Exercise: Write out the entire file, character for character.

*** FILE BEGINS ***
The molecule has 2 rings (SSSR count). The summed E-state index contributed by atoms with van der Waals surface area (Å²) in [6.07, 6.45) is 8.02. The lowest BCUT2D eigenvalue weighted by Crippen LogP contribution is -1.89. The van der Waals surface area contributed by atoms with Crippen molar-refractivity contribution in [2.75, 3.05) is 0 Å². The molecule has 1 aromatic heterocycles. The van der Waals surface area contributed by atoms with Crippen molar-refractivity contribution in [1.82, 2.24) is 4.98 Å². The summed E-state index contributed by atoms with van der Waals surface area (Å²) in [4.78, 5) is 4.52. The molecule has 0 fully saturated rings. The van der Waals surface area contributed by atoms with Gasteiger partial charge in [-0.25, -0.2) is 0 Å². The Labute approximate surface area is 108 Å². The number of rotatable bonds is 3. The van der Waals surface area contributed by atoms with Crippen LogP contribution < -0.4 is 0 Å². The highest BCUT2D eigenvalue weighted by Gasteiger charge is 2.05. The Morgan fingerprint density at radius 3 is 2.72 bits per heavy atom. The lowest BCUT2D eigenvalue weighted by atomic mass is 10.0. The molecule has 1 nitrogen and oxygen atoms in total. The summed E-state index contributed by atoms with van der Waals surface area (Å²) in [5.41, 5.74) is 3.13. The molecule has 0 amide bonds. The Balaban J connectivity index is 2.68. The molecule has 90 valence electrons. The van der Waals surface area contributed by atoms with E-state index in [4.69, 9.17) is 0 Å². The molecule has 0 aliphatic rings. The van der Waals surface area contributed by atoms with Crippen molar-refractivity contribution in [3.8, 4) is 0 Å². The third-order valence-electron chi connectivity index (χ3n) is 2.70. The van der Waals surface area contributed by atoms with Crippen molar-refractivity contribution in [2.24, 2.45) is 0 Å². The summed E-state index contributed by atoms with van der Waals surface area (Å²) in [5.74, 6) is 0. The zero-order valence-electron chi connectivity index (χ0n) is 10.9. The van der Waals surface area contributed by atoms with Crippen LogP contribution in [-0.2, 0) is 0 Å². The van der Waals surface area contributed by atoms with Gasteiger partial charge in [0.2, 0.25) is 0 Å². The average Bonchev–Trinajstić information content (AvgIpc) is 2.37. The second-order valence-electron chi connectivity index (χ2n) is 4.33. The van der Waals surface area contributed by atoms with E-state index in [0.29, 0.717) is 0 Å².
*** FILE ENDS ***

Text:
The molecule has 2 rings (SSSR count). The summed E-state index contributed by atoms with van der Waals surface area (Å²) in [6.07, 6.45) is 8.02. The lowest BCUT2D eigenvalue weighted by Crippen LogP contribution is -1.89. The van der Waals surface area contributed by atoms with Crippen molar-refractivity contribution in [2.75, 3.05) is 0 Å². The molecule has 1 aromatic heterocycles. The van der Waals surface area contributed by atoms with Crippen molar-refractivity contribution in [1.82, 2.24) is 4.98 Å². The summed E-state index contributed by atoms with van der Waals surface area (Å²) in [4.78, 5) is 4.52. The molecule has 0 fully saturated rings. The van der Waals surface area contributed by atoms with Gasteiger partial charge in [-0.25, -0.2) is 0 Å². The Labute approximate surface area is 108 Å². The number of rotatable bonds is 3. The van der Waals surface area contributed by atoms with Crippen LogP contribution < -0.4 is 0 Å². The highest BCUT2D eigenvalue weighted by Gasteiger charge is 2.05. The Morgan fingerprint density at radius 3 is 2.72 bits per heavy atom. The lowest BCUT2D eigenvalue weighted by atomic mass is 10.0. The molecule has 1 nitrogen and oxygen atoms in total. The summed E-state index contributed by atoms with van der Waals surface area (Å²) in [5.41, 5.74) is 3.13. The molecule has 0 amide bonds. The Balaban J connectivity index is 2.68. The molecule has 90 valence electrons. The van der Waals surface area contributed by atoms with E-state index in [4.69, 9.17) is 0 Å². The molecule has 0 aliphatic rings. The van der Waals surface area contributed by atoms with Crippen molar-refractivity contribution in [3.8, 4) is 0 Å². The third-order valence-electron chi connectivity index (χ3n) is 2.70. The van der Waals surface area contributed by atoms with Crippen molar-refractivity contribution in [2.24, 2.45) is 0 Å². The summed E-state index contributed by atoms with van der Waals surface area (Å²) in [5.74, 6) is 0. The zero-order valence-electron chi connectivity index (χ0n) is 10.9. The van der Waals surface area contributed by atoms with Crippen LogP contribution in [-0.2, 0) is 0 Å². The van der Waals surface area contributed by atoms with Gasteiger partial charge in [0.2, 0.25) is 0 Å². The average Bonchev–Trinajstić information content (AvgIpc) is 2.37. The second-order valence-electron chi connectivity index (χ2n) is 4.33. The van der Waals surface area contributed by atoms with E-state index in [0.29, 0.717) is 0 Å².